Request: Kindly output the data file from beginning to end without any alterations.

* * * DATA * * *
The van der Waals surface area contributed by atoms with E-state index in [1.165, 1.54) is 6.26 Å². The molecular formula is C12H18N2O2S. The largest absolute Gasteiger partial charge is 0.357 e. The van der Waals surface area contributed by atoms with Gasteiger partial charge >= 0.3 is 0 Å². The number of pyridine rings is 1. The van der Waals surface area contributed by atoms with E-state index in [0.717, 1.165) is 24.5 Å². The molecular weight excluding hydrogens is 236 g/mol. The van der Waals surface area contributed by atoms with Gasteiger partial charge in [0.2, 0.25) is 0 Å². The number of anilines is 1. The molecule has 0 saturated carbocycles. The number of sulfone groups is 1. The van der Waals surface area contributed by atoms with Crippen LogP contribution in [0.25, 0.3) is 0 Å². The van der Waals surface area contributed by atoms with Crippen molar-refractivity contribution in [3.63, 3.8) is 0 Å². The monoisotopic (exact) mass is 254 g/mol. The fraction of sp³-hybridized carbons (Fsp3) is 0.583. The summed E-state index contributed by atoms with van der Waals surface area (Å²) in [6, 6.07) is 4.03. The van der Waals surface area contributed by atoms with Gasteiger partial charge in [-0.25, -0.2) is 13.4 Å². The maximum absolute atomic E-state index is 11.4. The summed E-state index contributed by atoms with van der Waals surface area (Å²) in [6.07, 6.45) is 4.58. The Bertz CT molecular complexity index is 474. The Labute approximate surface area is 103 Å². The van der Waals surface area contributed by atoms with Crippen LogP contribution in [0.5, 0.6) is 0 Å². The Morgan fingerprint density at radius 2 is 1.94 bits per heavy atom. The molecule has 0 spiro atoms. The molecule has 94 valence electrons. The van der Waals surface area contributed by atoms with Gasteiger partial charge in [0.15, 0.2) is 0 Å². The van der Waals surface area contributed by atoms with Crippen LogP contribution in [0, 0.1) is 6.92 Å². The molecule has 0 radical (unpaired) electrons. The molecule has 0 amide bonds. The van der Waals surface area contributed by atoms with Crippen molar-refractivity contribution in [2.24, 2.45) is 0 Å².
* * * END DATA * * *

The van der Waals surface area contributed by atoms with E-state index in [1.165, 1.54) is 6.26 Å². The molecular formula is C12H18N2O2S. The largest absolute Gasteiger partial charge is 0.357 e. The van der Waals surface area contributed by atoms with Gasteiger partial charge >= 0.3 is 0 Å². The number of pyridine rings is 1. The van der Waals surface area contributed by atoms with E-state index in [0.717, 1.165) is 24.5 Å². The molecular weight excluding hydrogens is 236 g/mol. The van der Waals surface area contributed by atoms with Gasteiger partial charge in [0.2, 0.25) is 0 Å². The number of anilines is 1. The molecule has 0 saturated carbocycles. The number of sulfone groups is 1. The van der Waals surface area contributed by atoms with Crippen LogP contribution in [0.25, 0.3) is 0 Å². The van der Waals surface area contributed by atoms with Crippen molar-refractivity contribution in [3.63, 3.8) is 0 Å². The monoisotopic (exact) mass is 254 g/mol. The fraction of sp³-hybridized carbons (Fsp3) is 0.583. The summed E-state index contributed by atoms with van der Waals surface area (Å²) in [6, 6.07) is 4.03. The van der Waals surface area contributed by atoms with Gasteiger partial charge in [-0.25, -0.2) is 13.4 Å². The maximum absolute atomic E-state index is 11.4. The summed E-state index contributed by atoms with van der Waals surface area (Å²) in [6.07, 6.45) is 4.58. The Bertz CT molecular complexity index is 474. The Labute approximate surface area is 103 Å². The van der Waals surface area contributed by atoms with Crippen LogP contribution in [0.5, 0.6) is 0 Å². The Morgan fingerprint density at radius 2 is 1.94 bits per heavy atom. The molecule has 0 spiro atoms. The molecule has 94 valence electrons. The van der Waals surface area contributed by atoms with Gasteiger partial charge in [0.15, 0.2) is 0 Å². The van der Waals surface area contributed by atoms with Crippen LogP contribution in [0, 0.1) is 6.92 Å². The molecule has 0 radical (unpaired) electrons. The molecule has 0 amide bonds. The van der Waals surface area contributed by atoms with Crippen molar-refractivity contribution in [2.24, 2.45) is 0 Å².